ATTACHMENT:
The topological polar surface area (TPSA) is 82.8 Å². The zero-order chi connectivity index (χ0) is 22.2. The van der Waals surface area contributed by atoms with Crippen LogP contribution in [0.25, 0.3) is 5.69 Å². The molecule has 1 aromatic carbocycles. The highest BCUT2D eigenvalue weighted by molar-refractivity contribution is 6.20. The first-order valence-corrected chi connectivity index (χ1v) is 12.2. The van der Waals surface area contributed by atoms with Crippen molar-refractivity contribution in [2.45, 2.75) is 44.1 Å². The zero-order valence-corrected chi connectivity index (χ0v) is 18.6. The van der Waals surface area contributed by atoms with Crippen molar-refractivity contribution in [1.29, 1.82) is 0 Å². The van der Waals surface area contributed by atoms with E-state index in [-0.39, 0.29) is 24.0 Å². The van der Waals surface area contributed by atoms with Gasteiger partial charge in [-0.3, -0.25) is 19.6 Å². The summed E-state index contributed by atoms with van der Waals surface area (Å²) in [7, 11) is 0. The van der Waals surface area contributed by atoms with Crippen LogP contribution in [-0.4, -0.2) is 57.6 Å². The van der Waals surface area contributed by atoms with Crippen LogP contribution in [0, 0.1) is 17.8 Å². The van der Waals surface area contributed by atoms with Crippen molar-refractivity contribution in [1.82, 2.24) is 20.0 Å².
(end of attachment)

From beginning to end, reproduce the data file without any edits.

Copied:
The topological polar surface area (TPSA) is 82.8 Å². The zero-order chi connectivity index (χ0) is 22.2. The van der Waals surface area contributed by atoms with Crippen LogP contribution in [0.25, 0.3) is 5.69 Å². The molecule has 1 aromatic carbocycles. The highest BCUT2D eigenvalue weighted by molar-refractivity contribution is 6.20. The first-order valence-corrected chi connectivity index (χ1v) is 12.2. The van der Waals surface area contributed by atoms with Crippen molar-refractivity contribution in [2.45, 2.75) is 44.1 Å². The zero-order valence-corrected chi connectivity index (χ0v) is 18.6. The van der Waals surface area contributed by atoms with Crippen molar-refractivity contribution in [1.29, 1.82) is 0 Å². The van der Waals surface area contributed by atoms with E-state index in [-0.39, 0.29) is 24.0 Å². The van der Waals surface area contributed by atoms with Gasteiger partial charge in [-0.3, -0.25) is 19.6 Å². The summed E-state index contributed by atoms with van der Waals surface area (Å²) in [7, 11) is 0. The van der Waals surface area contributed by atoms with Crippen LogP contribution in [-0.4, -0.2) is 57.6 Å². The van der Waals surface area contributed by atoms with Crippen LogP contribution in [0, 0.1) is 17.8 Å². The van der Waals surface area contributed by atoms with Crippen molar-refractivity contribution in [1.82, 2.24) is 20.0 Å².